A fierce nationalist, Domon is also a misogynist whose sexual proclivities run to extreme violence. Sadly, his views are not so far from the mainstream as might be hoped – the heartless yakuza think nothing of silencing Renko and then disappearing her body, while Tama’s assault is something bought and paid for. On TV, Domon appears on a panel discussing the comfort woman issue and unsurprisingly refuses to acknowledge it while the increasingly exasperated female contributor points out that the use of comfort women was not only a state sponsored crime but a crime against women which speaks volumes about current social attitudes. Domon insists that the Japanese women who “served” as prostitutes overseas were soldiers, while the “foreign” women were soulless money hungry mercenaries who deserved everything they got. In his view, all of today’s problems are down to “selfish” career women who should get back in their boxes as quickly as possible so everything can go back to “normal”.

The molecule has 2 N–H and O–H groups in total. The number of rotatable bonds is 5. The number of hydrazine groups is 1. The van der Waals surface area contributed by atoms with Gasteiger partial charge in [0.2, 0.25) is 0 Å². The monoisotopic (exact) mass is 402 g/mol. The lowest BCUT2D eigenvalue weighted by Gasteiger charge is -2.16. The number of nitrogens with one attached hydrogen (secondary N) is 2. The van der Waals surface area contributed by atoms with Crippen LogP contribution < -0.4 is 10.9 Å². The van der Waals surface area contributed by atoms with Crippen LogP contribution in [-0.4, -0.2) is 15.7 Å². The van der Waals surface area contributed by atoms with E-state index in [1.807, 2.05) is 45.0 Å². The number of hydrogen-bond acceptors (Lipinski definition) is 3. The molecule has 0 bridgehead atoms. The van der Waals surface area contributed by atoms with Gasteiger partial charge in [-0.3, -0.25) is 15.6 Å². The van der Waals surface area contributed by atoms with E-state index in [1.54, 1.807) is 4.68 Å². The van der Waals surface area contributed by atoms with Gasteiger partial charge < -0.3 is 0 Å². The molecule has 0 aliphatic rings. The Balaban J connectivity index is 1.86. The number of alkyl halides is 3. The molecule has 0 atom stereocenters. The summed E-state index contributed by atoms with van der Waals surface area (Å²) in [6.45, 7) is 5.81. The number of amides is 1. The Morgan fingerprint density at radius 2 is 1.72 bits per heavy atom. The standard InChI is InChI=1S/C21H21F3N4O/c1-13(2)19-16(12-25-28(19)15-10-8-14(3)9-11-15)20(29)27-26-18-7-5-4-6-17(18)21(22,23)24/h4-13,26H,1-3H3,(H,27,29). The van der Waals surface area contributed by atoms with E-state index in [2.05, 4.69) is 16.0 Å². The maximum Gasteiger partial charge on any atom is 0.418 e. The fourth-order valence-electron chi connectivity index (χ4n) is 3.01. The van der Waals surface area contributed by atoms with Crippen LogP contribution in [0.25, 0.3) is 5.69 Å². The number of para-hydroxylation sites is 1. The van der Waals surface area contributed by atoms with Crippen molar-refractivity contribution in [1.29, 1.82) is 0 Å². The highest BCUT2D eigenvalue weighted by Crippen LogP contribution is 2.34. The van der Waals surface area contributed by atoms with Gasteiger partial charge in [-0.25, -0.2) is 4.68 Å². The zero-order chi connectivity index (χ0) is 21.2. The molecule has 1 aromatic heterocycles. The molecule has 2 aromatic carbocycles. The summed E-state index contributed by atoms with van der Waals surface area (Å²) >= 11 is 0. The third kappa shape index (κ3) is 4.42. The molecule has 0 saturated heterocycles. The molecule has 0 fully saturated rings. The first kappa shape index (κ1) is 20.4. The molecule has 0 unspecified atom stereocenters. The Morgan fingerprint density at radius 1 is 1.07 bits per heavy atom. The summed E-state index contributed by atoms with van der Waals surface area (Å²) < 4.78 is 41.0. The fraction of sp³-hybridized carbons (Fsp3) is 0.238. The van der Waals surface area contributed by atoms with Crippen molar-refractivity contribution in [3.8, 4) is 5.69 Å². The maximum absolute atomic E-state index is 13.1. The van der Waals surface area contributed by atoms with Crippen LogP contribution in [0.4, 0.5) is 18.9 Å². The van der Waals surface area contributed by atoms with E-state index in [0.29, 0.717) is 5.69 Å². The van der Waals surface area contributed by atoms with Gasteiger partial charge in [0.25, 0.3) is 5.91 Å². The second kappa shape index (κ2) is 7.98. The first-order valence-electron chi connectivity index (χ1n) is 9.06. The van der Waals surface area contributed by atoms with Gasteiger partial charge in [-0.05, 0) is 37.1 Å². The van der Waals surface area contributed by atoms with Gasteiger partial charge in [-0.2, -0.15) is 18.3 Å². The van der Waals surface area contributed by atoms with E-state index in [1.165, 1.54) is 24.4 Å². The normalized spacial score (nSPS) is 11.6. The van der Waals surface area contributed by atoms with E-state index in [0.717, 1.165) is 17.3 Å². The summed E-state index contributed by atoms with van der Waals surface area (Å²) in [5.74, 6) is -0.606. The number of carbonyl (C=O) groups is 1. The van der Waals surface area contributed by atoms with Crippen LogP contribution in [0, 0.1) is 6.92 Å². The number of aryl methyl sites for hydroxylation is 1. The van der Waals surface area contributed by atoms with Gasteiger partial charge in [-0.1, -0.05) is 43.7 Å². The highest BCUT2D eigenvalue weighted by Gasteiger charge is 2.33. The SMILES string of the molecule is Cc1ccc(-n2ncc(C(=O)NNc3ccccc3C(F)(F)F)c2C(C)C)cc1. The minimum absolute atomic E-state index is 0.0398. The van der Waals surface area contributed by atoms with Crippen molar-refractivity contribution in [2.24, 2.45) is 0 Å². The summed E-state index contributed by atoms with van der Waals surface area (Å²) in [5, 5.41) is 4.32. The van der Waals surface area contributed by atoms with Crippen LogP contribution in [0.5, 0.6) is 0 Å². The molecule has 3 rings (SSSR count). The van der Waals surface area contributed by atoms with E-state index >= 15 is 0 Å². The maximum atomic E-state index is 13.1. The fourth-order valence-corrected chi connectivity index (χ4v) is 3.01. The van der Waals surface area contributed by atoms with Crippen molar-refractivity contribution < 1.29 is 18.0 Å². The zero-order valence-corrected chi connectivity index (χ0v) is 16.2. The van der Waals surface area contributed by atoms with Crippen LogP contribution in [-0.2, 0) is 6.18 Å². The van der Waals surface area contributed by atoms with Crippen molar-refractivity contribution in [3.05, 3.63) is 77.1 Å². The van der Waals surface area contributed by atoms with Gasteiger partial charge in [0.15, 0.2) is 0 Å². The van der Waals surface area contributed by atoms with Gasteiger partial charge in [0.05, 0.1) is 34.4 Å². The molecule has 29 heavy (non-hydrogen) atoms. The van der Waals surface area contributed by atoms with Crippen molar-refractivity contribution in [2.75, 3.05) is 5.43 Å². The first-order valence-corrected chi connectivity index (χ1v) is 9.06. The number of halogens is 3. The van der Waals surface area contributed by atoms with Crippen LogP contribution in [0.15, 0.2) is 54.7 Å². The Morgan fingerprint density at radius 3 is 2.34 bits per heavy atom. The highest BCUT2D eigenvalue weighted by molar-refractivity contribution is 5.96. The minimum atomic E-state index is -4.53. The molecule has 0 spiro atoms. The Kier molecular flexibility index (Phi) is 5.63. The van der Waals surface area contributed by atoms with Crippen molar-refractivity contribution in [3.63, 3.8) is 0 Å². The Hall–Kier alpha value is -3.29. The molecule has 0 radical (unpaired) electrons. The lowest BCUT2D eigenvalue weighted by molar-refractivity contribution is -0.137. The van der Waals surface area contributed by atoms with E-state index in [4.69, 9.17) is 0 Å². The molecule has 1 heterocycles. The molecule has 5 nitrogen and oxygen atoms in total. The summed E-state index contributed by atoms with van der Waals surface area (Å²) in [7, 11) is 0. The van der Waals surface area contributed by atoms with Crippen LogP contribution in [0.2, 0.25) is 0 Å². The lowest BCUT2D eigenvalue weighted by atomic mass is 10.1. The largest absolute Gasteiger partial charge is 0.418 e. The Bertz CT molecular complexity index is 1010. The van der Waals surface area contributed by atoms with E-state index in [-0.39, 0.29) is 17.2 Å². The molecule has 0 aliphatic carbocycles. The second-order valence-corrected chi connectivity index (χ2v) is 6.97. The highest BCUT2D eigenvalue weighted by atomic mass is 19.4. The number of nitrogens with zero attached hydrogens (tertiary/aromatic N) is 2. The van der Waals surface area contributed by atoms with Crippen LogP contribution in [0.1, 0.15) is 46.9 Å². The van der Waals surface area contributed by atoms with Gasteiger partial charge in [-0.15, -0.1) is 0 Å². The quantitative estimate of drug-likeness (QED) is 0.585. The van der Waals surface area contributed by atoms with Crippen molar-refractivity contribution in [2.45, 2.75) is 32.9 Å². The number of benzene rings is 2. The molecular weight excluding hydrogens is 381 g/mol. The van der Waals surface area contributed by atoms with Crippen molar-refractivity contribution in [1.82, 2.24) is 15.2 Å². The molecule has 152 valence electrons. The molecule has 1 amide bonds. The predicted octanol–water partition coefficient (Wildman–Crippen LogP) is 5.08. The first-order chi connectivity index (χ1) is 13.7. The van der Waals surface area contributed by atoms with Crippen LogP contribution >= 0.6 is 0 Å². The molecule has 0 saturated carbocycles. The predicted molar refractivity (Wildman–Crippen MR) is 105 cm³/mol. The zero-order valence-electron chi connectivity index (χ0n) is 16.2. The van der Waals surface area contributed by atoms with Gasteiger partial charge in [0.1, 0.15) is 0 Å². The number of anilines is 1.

The wartime legacy hangs uncomfortably over modern Japan as ultra nationalists like Domon harp on about their time in service, exploiting their fallen comrades for personal and political gains. Kantake too, it seems, has fought in a war and is the son of a former kamikaze pilot of the kind despised by men like Domon who themselves have continued to live even in defeat. Drugs and foreign wars link two eras and two continents, not to mention two men, as Kantake reflects on the true “kamikaze” spirit as seen in the beautiful flight of the Condor coasting on the winds above the Andes. It is indeed a gust of wind which saves him as he decides to fulfil Tatsuo’s quest for vengeance, remaining true to their brotherly bond and attempting to wipe the slate clean by eliminating the corrupting forces which deny each of them the right to live as full members of their society. Asked for his life story by a dying man, Kantake begins to speak but all too quickly is urged to “forget about Showa” – a partial plea for making peace with the past, getting rid of nationalism, the yakuza, the hierarchical and patriarchal society in favour of something kinder and more honest built out of its ashes.